Females Making Waves in the Sports and Fitness Space
Now more than ever, women are kicking goals when it comes to their physical activity. There has been a 12% increase in the number of women playing team sport in the past decade, and an estimated 6.2 million Australian women participating in regular physical recreation or sports according to the 2019 statistics. This is accompanied by an increased number of females working in the sports and fitness industry, especially in sports that were once considered male-dominated.
Here are just 5 reasons why females are excelling in sports and fitness:
1. Women are STRONG
Despite having lower testosterone levels, women can still increase strength with consistent training and can make significant muscle gains.
2. Women can be the masters of ENDURANCE
As the female body is better at metabolizing fat, this enables increased performance in endurance activities such as long distance running or swimming. In fact, given appropriate training, women have the capability to out-perform male counterpart in ultra-endurance events.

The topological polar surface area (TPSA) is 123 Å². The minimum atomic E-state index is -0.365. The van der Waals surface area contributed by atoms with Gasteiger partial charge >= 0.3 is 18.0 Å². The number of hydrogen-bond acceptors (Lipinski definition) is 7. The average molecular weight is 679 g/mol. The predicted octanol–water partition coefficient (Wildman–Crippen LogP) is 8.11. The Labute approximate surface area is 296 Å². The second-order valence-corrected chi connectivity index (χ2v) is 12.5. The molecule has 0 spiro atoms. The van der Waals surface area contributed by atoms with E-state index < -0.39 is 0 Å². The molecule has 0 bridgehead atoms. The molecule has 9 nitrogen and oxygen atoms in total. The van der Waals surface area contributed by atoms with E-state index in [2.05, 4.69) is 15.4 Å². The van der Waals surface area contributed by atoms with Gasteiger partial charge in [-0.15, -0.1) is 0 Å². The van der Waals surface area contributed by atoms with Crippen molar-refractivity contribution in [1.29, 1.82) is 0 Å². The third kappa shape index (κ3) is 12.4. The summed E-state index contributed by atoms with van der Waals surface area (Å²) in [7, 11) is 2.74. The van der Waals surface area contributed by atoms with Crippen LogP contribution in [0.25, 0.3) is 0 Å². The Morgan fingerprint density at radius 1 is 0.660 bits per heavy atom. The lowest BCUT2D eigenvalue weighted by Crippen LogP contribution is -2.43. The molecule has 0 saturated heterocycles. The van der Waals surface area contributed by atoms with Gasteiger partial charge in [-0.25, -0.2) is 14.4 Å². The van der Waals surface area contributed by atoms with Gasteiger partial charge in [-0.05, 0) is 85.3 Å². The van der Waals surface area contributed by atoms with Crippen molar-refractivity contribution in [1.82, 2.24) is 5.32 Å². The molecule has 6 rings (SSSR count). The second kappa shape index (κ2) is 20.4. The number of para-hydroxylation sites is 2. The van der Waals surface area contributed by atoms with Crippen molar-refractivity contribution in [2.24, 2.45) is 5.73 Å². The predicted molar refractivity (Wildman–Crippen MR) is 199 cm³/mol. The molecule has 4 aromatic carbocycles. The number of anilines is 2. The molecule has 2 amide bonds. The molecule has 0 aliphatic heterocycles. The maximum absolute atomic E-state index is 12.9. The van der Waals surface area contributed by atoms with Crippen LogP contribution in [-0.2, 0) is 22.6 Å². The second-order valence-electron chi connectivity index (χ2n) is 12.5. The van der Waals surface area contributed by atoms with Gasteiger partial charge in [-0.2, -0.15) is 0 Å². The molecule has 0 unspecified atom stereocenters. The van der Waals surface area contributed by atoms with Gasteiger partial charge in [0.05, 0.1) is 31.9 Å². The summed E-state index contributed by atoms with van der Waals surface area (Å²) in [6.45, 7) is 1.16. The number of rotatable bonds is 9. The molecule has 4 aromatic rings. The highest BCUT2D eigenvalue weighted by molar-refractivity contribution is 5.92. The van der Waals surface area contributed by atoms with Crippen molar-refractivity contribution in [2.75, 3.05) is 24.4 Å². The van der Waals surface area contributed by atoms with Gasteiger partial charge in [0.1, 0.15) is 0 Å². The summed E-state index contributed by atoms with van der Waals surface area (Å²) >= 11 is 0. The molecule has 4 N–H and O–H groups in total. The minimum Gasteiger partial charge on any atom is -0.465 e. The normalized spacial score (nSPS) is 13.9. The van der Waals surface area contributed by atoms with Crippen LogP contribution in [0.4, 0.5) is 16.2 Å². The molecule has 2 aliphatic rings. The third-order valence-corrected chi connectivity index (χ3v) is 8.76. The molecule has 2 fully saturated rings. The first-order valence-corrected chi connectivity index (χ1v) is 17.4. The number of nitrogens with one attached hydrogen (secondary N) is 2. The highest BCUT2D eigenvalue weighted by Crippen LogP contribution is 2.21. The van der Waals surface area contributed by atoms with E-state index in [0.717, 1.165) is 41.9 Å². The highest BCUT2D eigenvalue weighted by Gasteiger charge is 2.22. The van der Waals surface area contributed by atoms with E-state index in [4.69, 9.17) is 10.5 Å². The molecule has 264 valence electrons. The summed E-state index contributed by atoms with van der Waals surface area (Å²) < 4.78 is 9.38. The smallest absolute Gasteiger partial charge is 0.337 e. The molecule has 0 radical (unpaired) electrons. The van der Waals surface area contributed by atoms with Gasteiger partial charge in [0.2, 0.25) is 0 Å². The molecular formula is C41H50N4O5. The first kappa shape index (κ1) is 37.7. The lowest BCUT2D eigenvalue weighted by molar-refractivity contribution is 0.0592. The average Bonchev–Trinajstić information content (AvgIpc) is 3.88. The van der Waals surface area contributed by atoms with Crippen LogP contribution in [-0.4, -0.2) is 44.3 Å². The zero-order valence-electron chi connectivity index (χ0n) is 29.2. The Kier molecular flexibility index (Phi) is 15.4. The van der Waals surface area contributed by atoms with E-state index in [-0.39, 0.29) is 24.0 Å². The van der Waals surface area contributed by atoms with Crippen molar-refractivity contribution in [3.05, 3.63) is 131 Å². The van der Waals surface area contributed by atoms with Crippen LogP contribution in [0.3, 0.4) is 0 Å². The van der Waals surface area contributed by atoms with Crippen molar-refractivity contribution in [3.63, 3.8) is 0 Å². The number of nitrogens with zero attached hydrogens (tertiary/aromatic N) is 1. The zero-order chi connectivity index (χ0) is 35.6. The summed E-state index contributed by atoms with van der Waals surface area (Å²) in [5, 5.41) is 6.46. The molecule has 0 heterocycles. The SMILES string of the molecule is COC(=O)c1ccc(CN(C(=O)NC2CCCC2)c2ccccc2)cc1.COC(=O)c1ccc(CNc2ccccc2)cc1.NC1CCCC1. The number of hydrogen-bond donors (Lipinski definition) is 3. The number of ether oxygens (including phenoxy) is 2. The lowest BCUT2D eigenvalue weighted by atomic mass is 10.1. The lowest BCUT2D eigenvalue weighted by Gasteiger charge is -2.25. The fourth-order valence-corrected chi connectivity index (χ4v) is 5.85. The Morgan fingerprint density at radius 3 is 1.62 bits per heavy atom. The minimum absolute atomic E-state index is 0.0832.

3. Women are FLEXIBLE
Generally, women are more flexible than men due to having more laxity in their ligaments. This provides us with an advantage when it comes to sports such as yoga, dance and gymnastics.
4. Women can RECOVER
Evidence suggests that females recover faster than men from Delayed Onset Muscle Soreness which often occurs after intense activity. This means that women can bounce back quickly after intense workouts.
5. Women are DETERMINED
The grit and dedication shown by females is one of the main reasons why there is such success in the fitness industry. Women are challenging gender stereotypes, particularly in traditionally male-dominated sports.
The Movement Workshop celebrates and supports female participation in sports and physical activity. If you are interested in increasing your physical activity and working towards specific goals, we would love to help support your journey.
Australian Bureau of Statistics (2019). Participation in Sport and Physical Recreation, Australia, 2017-18. Retrieved from https://www.abs.gov.au/statistics/sports/participation-sport-and-physical-recreation/latest-release
Australian Sports Commission. (2017). AusPlay Participation Data – April 2016 to March 2017. Retrieved from https://www.ausport.gov.au/__data/assets/pdf_file/0008/652299/AusPlay_report_April_2016_to_March_2017.pdf
Women’s Health Victoria. (2020). Women and Physical Activity. Retrieved from https://whv.org.au/our-approach/policy-and-advocacy/women-and-physical-activity